La Cañada Unified School District is in the process of examining the way it provides special education resources for more than 400 students, and wants to hear what parents have to say.
In an open meeting held Thursday, April 24, the district invited parents of special education students to give their input on services provided and share their experiences navigating those services. The idea, said consultant Bob Farran, was to find out what could be improved upon and how.
"Our goal here is to listen and to learn, to get some input and to help the district refine their approach," Farran addressed the small crowd of parents. "It's of very great interest to hear from families how things are going."
Farran identified six areas of on which La Cañada Unified hoped to focus discussion, from interaction with staff to inclusion of their children in extracurricular activities. Parents spoke openly about past frustrations and successes with the system, and about their hopes for the future.
No one was asked to identify themselves, and names were not taken by Farran, who explained his intention to use parent feedback in a larger report to the district.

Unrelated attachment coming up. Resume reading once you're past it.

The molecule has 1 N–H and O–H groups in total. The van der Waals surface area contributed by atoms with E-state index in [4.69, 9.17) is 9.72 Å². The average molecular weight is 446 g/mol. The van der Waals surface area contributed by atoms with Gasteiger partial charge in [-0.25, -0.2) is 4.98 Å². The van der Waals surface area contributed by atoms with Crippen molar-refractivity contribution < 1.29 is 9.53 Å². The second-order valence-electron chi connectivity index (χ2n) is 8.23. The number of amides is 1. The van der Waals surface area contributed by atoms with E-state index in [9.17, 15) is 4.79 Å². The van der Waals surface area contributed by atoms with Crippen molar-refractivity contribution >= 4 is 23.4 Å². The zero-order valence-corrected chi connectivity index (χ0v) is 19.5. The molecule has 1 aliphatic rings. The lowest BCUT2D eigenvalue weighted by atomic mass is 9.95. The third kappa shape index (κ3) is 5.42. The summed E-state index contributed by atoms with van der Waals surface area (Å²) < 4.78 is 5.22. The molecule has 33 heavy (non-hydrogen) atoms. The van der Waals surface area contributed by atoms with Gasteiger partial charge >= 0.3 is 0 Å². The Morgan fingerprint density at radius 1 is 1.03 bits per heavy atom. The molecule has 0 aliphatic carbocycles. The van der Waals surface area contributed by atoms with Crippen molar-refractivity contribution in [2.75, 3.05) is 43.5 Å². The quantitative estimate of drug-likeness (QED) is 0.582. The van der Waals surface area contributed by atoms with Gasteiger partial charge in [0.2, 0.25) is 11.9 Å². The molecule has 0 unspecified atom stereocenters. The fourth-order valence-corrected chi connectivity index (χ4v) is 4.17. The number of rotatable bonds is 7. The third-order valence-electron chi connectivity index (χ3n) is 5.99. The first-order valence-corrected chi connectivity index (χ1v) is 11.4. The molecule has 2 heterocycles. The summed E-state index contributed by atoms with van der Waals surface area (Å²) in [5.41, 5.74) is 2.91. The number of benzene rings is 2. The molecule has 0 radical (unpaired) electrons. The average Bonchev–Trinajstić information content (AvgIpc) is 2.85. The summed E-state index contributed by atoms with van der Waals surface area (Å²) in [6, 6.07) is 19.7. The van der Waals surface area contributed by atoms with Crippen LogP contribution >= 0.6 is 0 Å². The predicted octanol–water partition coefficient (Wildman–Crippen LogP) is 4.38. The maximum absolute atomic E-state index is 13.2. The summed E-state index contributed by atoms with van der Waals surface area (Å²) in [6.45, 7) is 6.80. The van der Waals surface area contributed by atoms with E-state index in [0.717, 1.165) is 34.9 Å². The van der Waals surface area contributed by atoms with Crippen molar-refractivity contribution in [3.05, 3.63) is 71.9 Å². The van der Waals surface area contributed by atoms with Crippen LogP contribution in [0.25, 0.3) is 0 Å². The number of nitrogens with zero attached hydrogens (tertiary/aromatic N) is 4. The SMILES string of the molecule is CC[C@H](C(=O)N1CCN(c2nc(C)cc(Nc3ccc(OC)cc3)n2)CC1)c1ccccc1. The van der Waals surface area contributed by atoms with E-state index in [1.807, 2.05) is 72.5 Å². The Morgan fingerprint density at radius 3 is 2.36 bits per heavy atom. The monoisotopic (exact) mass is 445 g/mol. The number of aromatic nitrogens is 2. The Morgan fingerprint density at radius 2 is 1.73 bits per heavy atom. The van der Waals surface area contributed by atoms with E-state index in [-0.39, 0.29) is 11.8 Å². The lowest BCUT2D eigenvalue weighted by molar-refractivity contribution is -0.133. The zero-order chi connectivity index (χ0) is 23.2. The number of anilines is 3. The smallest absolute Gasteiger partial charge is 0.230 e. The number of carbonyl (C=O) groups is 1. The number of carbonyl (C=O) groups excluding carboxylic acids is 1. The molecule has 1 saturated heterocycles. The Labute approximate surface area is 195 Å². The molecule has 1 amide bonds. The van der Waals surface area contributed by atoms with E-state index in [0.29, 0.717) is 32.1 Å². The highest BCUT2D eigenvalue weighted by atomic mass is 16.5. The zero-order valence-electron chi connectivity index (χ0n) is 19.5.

"We can't learn until we know what's good, bad and indifferent," he told them.
Dr. Tamara Jackson, director of special education, said the meeting and Farran's report are part of a review process the district is undertaking as it looks at next year's teacher training and prepares to implement new Common Core standards.
LCUSD completed a special education self-review through the California Department of Education in the 2011-12 school year and will do so again in 2015-16, she added.
"The district is committed to looking at indicators that would give us insights as to how best serve children and families with disabilities given the significant levels of mandates and chronic state and federal level underfunding of these programs," Jackson said. "Parent, as well as teacher and administrative input is always part of the process."
Parents in attendance spoke frankly about the program's bright spots — from helpful individuals to academic quality — as well as areas that could be improved, primarily in the Individualized Education Plan process, which establishes a student's learning plan.
Diana Speight, who moved to La Cañada in January from Florida, shared her satisfaction with LCUSD's programming and its effect on her 9-year-old son, Kyle.
"This is like I'm getting a private school education," she said. "He's doing so well; he's talking more."
She said she hoped to form a support group, where parents could share their experiences with others for the benefit of all.
Mary Blencowe, a mother who's interacted with the district's special education program for the past 13 years, said this was the first time she recalled parents being invited to share their experiences in a public forum.
"I think this is good," Blencowe said. "I'm glad the district is soliciting information to improve the process, because it will only benefit our kids — that's the bottom line in all of this."
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